Any way to filter my view of threads

I think there is at least one user in this forum who is targeting me with their angst, making multiple inappropriate public remarks that are not only unhelpful but actually begin to undermine the spirit of community that I sense the guidelines are trying to foster.

Is there any way that I can just automatically have the software filter all posts and replies that were posted by a certain forum user? Of course I would only want the filter to apply to my view of the forum threads.

If not, does anyone have any other suggestions on how to most effectively deal with a miscreant in this forum?

I've tried ignoring the user in question as the guidelines suggest, but they seem to be trying desperately to get my attention. I'd enjoy reading how others have dealt with problems like this.

I see that I'm not the first person to wonder about this subject.

So there is apparently no functionality in discourse for this.

In that case, any other suggestions for how best to deal with such people in this forum?

You should report it to a moderator...

Hi @risole,

the only facility I am aware of is the ability to "mute" notifications from certain users which can be done in the notification area of your profile settings.

Hi @risole,

I find it very interesting that you seem to have problems (with at least one user) after only registering 2 days ago. Maybe the fact that you cross-post a few topics and people point you to this fact has something to do with it. As for the public inappropriate remarks...I think I saw/read most of your posts and the replies to them. I am not sure what you find inappropriate . But: if you feel that something was inappropriate (which I understand can be different for everyone given the different cultures/background that we all come from), I am quite sure you could point this out directly to the user who made the remark and he/she will explain/rephrase without the two of you getting into a big fight/discussion.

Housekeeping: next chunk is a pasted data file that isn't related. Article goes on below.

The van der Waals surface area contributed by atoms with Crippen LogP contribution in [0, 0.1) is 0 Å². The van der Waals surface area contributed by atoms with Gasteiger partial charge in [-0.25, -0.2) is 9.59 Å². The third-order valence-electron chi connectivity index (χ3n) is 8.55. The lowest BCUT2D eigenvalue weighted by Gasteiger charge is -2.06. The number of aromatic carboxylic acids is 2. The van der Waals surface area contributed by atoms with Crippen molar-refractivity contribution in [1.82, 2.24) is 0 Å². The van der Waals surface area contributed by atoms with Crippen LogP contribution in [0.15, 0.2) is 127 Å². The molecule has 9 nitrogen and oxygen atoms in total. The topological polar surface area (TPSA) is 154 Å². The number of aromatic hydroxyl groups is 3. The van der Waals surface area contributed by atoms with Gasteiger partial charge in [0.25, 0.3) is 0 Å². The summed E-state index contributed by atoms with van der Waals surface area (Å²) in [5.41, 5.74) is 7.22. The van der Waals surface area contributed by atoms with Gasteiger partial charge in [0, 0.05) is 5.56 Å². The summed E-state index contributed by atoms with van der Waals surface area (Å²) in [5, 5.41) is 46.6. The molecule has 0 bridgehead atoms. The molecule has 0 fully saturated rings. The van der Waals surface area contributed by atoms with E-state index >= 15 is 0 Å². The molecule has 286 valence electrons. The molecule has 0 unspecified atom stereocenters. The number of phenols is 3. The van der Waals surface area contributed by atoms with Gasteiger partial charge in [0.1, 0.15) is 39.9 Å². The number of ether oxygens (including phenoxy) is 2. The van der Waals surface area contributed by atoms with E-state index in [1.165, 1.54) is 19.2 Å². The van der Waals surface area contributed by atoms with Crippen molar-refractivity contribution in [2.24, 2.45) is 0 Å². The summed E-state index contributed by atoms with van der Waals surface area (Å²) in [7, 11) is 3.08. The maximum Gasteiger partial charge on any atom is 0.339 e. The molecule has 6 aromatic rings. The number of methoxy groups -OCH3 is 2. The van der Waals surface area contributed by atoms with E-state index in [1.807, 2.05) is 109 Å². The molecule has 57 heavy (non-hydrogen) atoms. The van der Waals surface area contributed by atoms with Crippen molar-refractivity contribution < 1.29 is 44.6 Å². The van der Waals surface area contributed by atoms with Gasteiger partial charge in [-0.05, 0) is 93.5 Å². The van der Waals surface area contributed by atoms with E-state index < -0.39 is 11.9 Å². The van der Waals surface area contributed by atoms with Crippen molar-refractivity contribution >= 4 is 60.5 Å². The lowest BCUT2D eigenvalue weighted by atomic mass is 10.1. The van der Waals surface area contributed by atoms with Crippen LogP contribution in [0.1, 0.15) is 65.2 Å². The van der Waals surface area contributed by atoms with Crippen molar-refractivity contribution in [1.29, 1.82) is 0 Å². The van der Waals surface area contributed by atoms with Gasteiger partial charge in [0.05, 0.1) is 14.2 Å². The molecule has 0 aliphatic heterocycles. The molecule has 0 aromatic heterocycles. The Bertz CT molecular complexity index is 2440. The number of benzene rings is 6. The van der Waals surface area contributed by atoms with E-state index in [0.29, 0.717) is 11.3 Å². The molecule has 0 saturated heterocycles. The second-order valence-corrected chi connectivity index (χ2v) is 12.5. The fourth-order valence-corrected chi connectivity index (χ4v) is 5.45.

Dude.. you don't need to do that, this is a community here, if you don't like something you could leave, If you think that a user is doing something wrong just point it out on a reply on the same thread and then problem should end there, if it persist, just ignore it or talk to a moderator. OpenWrt/LEDE have no interest if you know about human behaviour or not, take that to or somewhere else were people are.
When writing/reading the "sounds rude" if from the reader, not the writer. And when someone point you out something, you should either ignore it, say "ok" or say "no, you are wrong or misunderstood because" and nothing more than that. People here want to be concice and technical inquire into OpenWRT/LEDE knowledge no human behaviour or other people interpersonal relation problems.
Edit: I just saw the threads that you posted, You just should ignore it and nothing more... If the thread is open, no problem if it is outdated, you could post there, if you post something similiar but not the same, not problem at all, you are asking because you are learning and you should now know yet if it is the same, related or unrelated, if someone says that other user probably will not respond, the other user it saying their opinion, just say "ok, lets see" and leave it there, don't take everything personal. This forum is for ask and reply about OpenWrt/LEDE topics accoding the categories. The only guidelines it should be "wherever you do, do it the better you can" and nothing more. Be well :wink:

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Thanks for your feedback @braian87b. In light of your thoughtful comments, I took down the post you wrote about when you wrote, "Dude... you don't need to do that...".

In my defense, @drbrains did seem to me to clearly express interest in my perspective on this, which is why I posted it. And the user in question has disabled private messages on their profile here so the only way I could have communicated my thoughts to that user...

was publicly as I did. I do hope that user changes their behavior here as a result of my post though. I think the community will improve if they change their behavior.

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